Friday, July 12, 2019

Predatory iOS App Subscriptions

David Barnard:

I decided to try and tune the my niece’s Disney princess guitar and went to the App Store looking for a tuner. Top result is an ad for an app by MVM, the company I called out last week for shady onboarding and $400+/yr subscriptions.

Second result is a curated story, so I figured that would be better than continuing to look through the search results. So I download one of those apps. Similar shady onboarding, then a $100/yr subscription. (At least this one has a close button hidden in the top left.)


What’s especially insidious is that to make these scams work, developers are spending tons of money on user acquisition. I’ve talked to some knowledgable folks who estimate these apps spend as much as 90% of their gross revenue on app install ads.


Apple is allowing these scams to tarnish their brand and destroy people’s trust in the App Store to make a little extra money and pad the pockets of Google and Facebook. They’ve been playing whack-a-mole for years instead of doing the deeper work of re-aligning incentives.


And that brings us back to my rant last fall. Not only is Apple failing to re-aligning incentives, they are actively incentivizing revenue over user experience by featuring apps based on how well they do financially without regard for how they do it.

Dominik Wagner:

The @AppStore currently promotes a metronome app that has a $7.99 weekly price. That is $415.48 for the default trial subscription it shows at start. That’s promoting fraud. And not the first occasion. @Apple we demand better.

Rene Ritchie:

Gross. Looks like a few metronome apps do this. Among a ton of other gross of apps.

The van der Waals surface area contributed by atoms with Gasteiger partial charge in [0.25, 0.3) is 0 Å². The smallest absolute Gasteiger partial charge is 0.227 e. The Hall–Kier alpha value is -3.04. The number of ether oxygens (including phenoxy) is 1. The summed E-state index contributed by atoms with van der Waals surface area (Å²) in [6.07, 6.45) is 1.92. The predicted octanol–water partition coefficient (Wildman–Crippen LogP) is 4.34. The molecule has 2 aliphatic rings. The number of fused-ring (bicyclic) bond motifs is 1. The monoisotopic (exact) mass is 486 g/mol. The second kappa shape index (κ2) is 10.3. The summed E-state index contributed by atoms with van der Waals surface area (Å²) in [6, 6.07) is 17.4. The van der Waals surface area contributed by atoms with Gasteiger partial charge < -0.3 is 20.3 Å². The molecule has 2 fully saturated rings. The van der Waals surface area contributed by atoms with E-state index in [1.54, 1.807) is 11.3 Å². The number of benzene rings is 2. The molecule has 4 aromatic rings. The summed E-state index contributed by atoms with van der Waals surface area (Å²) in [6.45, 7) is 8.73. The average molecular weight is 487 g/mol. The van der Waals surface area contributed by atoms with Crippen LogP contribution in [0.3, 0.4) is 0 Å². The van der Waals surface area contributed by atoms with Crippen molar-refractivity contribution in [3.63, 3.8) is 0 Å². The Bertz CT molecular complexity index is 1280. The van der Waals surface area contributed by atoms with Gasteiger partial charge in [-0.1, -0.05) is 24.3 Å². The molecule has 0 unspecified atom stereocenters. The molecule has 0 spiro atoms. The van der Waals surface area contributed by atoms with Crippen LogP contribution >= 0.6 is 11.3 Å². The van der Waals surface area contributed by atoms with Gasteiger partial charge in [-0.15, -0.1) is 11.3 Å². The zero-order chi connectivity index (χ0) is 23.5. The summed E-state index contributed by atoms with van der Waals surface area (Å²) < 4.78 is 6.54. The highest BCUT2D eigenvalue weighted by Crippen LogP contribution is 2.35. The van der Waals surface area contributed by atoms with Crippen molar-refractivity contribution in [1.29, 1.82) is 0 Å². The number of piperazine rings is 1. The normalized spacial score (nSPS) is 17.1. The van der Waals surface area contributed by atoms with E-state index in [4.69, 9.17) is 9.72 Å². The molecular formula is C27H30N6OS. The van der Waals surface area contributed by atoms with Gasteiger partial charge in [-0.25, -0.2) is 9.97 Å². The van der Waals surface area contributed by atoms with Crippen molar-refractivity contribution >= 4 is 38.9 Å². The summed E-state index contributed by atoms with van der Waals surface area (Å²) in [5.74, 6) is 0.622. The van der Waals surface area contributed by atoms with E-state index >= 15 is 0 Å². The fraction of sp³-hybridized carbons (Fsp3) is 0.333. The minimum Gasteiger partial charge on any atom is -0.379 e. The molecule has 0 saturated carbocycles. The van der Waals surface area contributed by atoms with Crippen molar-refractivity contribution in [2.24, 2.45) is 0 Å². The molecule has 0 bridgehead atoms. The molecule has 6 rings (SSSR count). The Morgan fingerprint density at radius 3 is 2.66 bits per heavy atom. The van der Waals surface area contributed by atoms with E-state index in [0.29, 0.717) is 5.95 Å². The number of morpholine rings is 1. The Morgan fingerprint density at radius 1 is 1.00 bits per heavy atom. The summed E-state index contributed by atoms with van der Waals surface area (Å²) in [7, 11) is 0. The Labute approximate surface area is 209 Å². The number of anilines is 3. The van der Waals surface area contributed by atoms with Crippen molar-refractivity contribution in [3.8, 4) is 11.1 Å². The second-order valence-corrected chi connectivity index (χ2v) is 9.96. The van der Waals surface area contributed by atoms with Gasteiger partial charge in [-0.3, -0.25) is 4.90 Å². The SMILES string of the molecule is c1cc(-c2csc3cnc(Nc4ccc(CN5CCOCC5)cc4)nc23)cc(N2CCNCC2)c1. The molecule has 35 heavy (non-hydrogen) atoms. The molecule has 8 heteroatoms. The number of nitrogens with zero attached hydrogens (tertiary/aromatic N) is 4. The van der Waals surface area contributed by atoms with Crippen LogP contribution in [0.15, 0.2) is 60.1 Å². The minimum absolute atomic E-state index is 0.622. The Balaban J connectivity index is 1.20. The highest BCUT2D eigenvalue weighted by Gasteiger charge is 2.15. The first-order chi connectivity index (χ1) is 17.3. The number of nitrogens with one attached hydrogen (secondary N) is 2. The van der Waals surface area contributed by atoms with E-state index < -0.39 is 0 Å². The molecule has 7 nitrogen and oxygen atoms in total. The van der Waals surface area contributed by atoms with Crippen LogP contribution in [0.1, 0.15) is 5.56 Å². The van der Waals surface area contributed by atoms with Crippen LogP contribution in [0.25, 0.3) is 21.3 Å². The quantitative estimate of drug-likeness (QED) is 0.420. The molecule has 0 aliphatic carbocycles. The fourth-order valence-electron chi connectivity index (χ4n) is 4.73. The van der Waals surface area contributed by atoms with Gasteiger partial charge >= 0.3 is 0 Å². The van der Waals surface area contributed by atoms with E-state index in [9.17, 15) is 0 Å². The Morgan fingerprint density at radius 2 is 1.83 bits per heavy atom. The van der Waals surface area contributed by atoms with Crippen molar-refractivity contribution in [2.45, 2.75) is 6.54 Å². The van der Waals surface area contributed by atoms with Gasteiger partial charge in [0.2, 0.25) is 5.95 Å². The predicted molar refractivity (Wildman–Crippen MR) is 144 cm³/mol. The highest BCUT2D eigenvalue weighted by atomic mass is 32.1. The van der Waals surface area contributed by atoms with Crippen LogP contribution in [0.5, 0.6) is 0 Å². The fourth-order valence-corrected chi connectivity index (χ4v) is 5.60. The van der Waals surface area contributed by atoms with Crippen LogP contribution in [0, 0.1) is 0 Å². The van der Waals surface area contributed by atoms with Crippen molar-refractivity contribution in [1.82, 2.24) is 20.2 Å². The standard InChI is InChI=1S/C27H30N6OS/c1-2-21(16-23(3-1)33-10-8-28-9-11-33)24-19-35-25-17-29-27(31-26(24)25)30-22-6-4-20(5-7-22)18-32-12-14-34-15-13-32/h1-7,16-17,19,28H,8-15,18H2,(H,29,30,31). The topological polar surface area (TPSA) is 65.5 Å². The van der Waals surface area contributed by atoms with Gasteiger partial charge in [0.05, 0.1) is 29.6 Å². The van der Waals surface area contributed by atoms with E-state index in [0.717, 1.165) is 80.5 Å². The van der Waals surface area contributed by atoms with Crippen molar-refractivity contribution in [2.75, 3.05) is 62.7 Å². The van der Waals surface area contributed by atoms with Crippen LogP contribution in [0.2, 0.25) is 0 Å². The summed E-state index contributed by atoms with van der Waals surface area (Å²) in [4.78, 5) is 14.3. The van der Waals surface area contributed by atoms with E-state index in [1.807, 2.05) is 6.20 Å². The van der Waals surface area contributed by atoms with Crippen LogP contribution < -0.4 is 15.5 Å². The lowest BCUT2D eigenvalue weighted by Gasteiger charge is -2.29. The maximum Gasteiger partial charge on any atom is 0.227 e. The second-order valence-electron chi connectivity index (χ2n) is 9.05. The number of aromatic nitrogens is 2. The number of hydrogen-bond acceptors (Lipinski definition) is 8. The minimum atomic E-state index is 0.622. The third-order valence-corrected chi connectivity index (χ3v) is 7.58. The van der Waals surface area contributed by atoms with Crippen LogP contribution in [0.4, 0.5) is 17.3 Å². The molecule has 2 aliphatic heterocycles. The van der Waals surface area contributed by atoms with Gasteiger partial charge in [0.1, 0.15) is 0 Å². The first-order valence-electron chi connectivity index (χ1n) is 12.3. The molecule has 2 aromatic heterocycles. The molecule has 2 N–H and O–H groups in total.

Totally destroys the “you can just trust it” reputation of the @AppStore

Hope Apple cracks down on all the subscription scams and yesterday.

I don’t think Apple should ban these apps or prevent developers from setting the prices. But it should be easier for customers to see what they’re committing to and to cancel before they get rebilled.

Ryan Jones:

The scammers that are ruining the App Store WILL erode consumer trust, Apple’s advantage, viability of good products, and services revenue.

Again, I think and talk about it a lot, because these things change slowly, then all of a sudden.


Update (2019-07-23): Ryan Jones:

Whhhhhhaaaaat. LOL. Found this app because the twin sisters that made it were featured in the App Store.

Now THAT is a paywall. 🤣

Ryan Jones:

Here’s a video.


....$500 per year. Hahahah

Ryan Jones:

OMG, if you try to close the paywall...

At this point - pure scam. Through and through.

Paul Haddad:

I like how the $520 subscription text is unreadable. Also wow this is an app target at kids, how the hell can Apple feature this. Shameful.

John Gruber:

More than just unreadable, I’d argue they go to extraordinary lengths to render it illegible. It’s more like a hidden easter egg.

Marco Arment:

App Store subscription scams are 100% Apple’s fault, with most of the problem being the design of the purchase-confirmation screen.

Look at how little space is used to communicate the price, buried under a wall of boilerplate “policy” text, surrounded by huge calls to action.

If Apple’s going to continue accepting apps despite exorbitant subscription pricing — probably the only enforceable option — iOS needs to MUCH better communicate pricing on the IAP confirmation screen.